Slaves to the Game? Adrian Peterson and the ‘S’ Word

Slaves to the Game? Adrian Peterson and the ‘S’ Word

Slaves to the Game? Adrian Peterson and the ‘S’ Word

Adrian Peterson, the Minnesota Vikings All-Pro running back, likened his labor to slavery. He’s been scorched for his comments, but maybe there is more here than meets the eye. Maybe we would do well to listen.


Adrian Peterson, the Minnesota Vikings All-Pro running back, “went there,” and now there’s no going back. In a moment of supreme frustration with NFL owners and their lust for the lockout, Peterson said, “It’s modern-day slavery, you know?

For sportswriters inclined to cozy up to Commissioner Roger Goodell, Peterson’s words were manna from heaven. He’s been called “ungrateful,” “out of touch,” “an idiot” and, in the darker recesses of the blogosphere, far worse. Even those inclined to openly sympathize with the players have stated their “great offense” that Peterson could liken his situation to the horrors of chattel slavery. As Jamil Smith, a very righteous producer at the Rachel Maddow Show, tweeted to me, “I want to hear Adrian Peterson out. I just need him to know that using ‘slavery’ makes it harder for me to hear him.” Fellow players, Ryan Grant and Heath Evans, also took exception, with Grant calling it “a very misinformed statement.”

It’s not difficult to understand why some are crushing Adrian Peterson for likening his glamorized career to “modern-day slavery.” But all the criticism in the world doesn’t explain why the metaphor would cross his mind in the first place. It doesn’t explain why other athletes—Curt Flood, Larry Johnson and Warren Sapp among them—have reached to this explosive analogy as a way to articulate their frustrations.

At least two books have already been written that explore this concept: 40 Million Dollar Slaves, by NY Times columnist William Rhoden, and The Slave Side of Sunday, by former NFL player Anthony Prior. Both are stunning testaments to the fact that there is more here than meets the eye. Even if we are repelled by Peterson’s choice of words, it’s worth putting down the torches and trying to understand why this is the analogy that just won’t die, especially in the world of pro football.

To be an African American NFL player is to play in a league where 70% of the players are black and 100% of the owners are white. It’s a league where only 3 percent of head coaches were black until the famous (or infamous) lawyer Johnnie Cochran threatened a mass class-action lawsuit, saying he would “litigate if they do not integrate.” It’s a league where collegiate players hoping to be drafted show up to the NFL combine to be poked, prodded and have various body parts judged and measured. Teams basically do everything short of having someone run their finger along the players’ gums. If you are lucky enough to make the league, you will be blessed with a career that will, on average, last 3.4 years, and cursed with a life expectancy twenty-two years shorter than that of the typical American male. Your contract isn’t guaranteed, so if you do sustain some horrific injury, you are officially yesterday’s trash.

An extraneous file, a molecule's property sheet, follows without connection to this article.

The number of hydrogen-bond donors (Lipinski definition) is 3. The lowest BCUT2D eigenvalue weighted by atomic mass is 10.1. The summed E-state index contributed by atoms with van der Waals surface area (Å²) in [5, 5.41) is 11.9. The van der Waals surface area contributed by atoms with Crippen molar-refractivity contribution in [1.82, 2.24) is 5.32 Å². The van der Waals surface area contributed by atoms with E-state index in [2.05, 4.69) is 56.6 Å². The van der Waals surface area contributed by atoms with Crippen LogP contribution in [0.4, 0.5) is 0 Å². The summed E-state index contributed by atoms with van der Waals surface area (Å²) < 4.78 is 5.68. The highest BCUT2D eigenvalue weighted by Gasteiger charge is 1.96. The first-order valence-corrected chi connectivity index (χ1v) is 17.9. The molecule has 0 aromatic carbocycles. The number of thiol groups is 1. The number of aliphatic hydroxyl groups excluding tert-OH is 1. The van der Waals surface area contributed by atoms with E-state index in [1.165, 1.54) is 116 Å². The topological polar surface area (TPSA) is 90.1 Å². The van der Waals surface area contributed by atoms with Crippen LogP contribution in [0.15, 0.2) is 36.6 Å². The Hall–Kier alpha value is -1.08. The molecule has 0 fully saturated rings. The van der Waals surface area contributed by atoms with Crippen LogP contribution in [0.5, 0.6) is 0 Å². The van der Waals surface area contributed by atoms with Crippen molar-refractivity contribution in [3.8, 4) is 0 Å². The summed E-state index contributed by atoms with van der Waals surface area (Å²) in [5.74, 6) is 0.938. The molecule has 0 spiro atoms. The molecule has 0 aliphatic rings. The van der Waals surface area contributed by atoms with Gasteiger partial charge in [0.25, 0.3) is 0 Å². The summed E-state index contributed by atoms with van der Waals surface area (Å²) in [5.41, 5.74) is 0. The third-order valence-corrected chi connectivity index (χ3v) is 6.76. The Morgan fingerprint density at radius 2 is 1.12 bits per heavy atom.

I interviewed former NFL player and Slave Side of Sunday author Anthony Prior several years ago, and this is what he said about the player as slave metaphor: “Black players have created a billion-dollar market but have no voice in the industry, no power. That sounds an awful lot like slavery to me. On plantations slaves were respected for their physical skills but were given no respect as thinking beings. On the football field, we are treated as what appears like gods, but in fact this is just the ‘show and tell’ of the management for their spectators. In reality, what is transpiring is that black athletes are being treated with disrespect and degradation. As soon as we take off that uniform, behind the dressing room doors, we are less than human. We are bought and sold. Traded and drafted, like our ancestors, and the public views this as a sport, ironically the same attitude as people had in the slavery era.”

Prior contended that coaches and other authority figures in the game use racism to bully African-American players in an effort to instill obedience. “I’ve heard coaches call players ‘boy,’ ‘porch monkeys,”sambos,’ ” he said. “Players don’t get tested on their athleticism as much as they get tested on their manhood.

“The intimidation is immense…. I’ve seen players benched because a coach saw them with a white woman, or overheard a criticism of his incompetence, or because a player didn’t go to Bible study. I’ve been in film sessions where coaches would try to get a rise out of players by calling them ‘boy’ or ‘Jemima,’ and players are so conditioned to not jeopardize their place, they just take it.”

What is so bracing about this moment in NFL history is that players aren’t “just taking it” anymore. Attacking Adrian Peterson for using “the s word” is pure distraction from what’s taking place in front of our eyes. Players are demanding to see the owners’ financial ledgers, to choose their own doctors and, for the first time in NFL history, to be treated like fully grown men. It’s remarkable that these twenty-first-century gladiators are praised by the media when they show so-called “manhood” on the field by playing through pain, but derided when they refuse to be treated like children.

Curt Flood, who by 1971 had sacrificed his all-star career in the fight for free agency, once said, “A well-paid slave is nonetheless a slave.” He was excoriated for that statement and inexcusably run out of his sport. Hopefully we can do a little better this time around. Hopefully we can hear the frustration beneath the words.

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